Guide to Mortgages

A mortgage is a loan secured against your home. ‘Secured' means that if you do not keep up the repayments, the mortgage lender can sell your home to gets its money back. You would typically repay a mortgage over a 25 or 30 year term, however there are longer and shorter terms available which may either increase or reduce your monthly repayment amounts.

The first step in the mortgage process is to obtain a mortgage Agreement In Principle (AIP). Also known as a Mortgage Promise, this will set out how much a lender may be prepared to offer you by way of mortgage. This is generally a free service offered by most mortgage lenders and you will generally receive a decision in 48 hours.

If you are a single income household you could typically borrow up to 4 times your income before tax and deductions. If you are a 2 income household you could typically borrow up to 3.5 x the main earners income plus 1 x the second earners income. Examples are listed below:

Single Income
Annual salary before tax/deductions
Amount you could expect to borrow (4 x annual salary)
£15,000
£60,000
£20,000 £80,000
£25,000 £100,000

 

Joint Income
Main earner annual salary before tax/deductions
Second earner annual salary before tax/deductions
Amount you could expect to borrow (3.5 x main earner income plus 1 x second earner income)
£22,000 £10,000 £87,000
£28,000 £10,000 £108,000
£32,000 £10,000 £122,000

When calculating how much you may be able to borrow please be aware that a mortgage lender may only count half of your income such as overtime, commission or bonuses unless this income is guaranteed. Lenders will reduce the amount they will lend if you have substantial outgoings such as other loan or debt repayments.

We strongly recommend that you seek independent mortgage advice from a qualified mortgage advisor in order to ensure you choose the right mortgage for you.

When you are receiving mortgage advice, the adviser has a duty to take reasonable steps to ensure that you could afford a mortgage that he or she recommends. Mortgage advisors are required to place mortgages responsibly. This means that they should, based on things like your income, expenditure and other circumstances, consider whether you can keep up the mortgage repayments now and in the future; for example after an initial discount period comes to an end.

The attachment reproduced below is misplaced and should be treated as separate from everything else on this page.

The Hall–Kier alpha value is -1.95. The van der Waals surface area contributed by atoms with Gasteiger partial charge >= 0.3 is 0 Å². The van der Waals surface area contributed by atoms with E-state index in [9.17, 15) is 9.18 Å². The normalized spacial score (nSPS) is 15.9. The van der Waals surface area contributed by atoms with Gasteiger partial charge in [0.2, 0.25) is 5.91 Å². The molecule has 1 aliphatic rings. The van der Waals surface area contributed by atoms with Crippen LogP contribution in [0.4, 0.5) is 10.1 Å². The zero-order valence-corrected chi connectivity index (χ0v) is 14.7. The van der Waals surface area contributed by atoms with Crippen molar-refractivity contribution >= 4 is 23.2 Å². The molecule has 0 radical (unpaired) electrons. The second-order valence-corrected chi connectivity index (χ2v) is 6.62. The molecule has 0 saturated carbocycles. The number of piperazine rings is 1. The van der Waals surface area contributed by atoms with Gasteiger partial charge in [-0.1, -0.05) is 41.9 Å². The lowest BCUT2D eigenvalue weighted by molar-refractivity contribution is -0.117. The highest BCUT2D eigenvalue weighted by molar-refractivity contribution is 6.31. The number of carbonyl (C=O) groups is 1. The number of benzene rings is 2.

Types of mortgages available

There are broadly two types of mortgages available. Each type offers 2 different ways on how to repay the amount which you have borrowed (the ‘capital').

Repayment Mortgage: Your monthly repayments gradually pay off the amount you owe as well as paying the interest charged on the loan. Provided you make all of the agreed payments, the loan will be fully paid off by the end of the mortgage term.

Interest-only Mortgage: Your monthly payments cover only the interest on the loan. They do not pay off any of the capital. You will need to arrange to pay separately into a savings or investment scheme to build up a lump sum to pay off the mortgage at the end of the term. It is your responsibility to make sure you will have enough money to repay the mortgage at the end of the term, otherwise you could lose your home.

Types of Mortgage Lenders

Not all high street lenders are able to offer shared equity or shared ownership mortgages. Unfortunately, we are also not able to accept 'sub prime' mortgage lenders such as adverse credit or off-shore lenders. Things do change from time to time and therefore it is not possible for us provide an exact list of which mortgage lenders you should approach. As a general rule we would always recommend you seek qualified advice from an Independent Financial Advisor (IFA) who will be able to tellyou which mortgage product is best for you.

A qualifying lender is an institution who are authorised by the Financial Services Authority (the FSA) to "accept deposits or to effect or carry out contracts of insurance". This is likely to include most banks and building societies.

If you are in any doubt as to which lender to approach you can visit the Financial Services Authority website at www.fsa.gov.uk/register The register shows which firms are authorised along with a list of ‘permissions' i.e. which activities an authorised firm has permission to undertake, such as accepting deposits. The FSA regulate most mortgage sales taken out on or after 31 October 2004 and the website also provides handy tips for how to calculate which mortgage would be best for you. Alternatively please call us and we will tell you whether a lender qualifies.

Your home may be at risk if you do not keep up repayments on your mortgage or any other loans secured on it.

Guide to Mortgages
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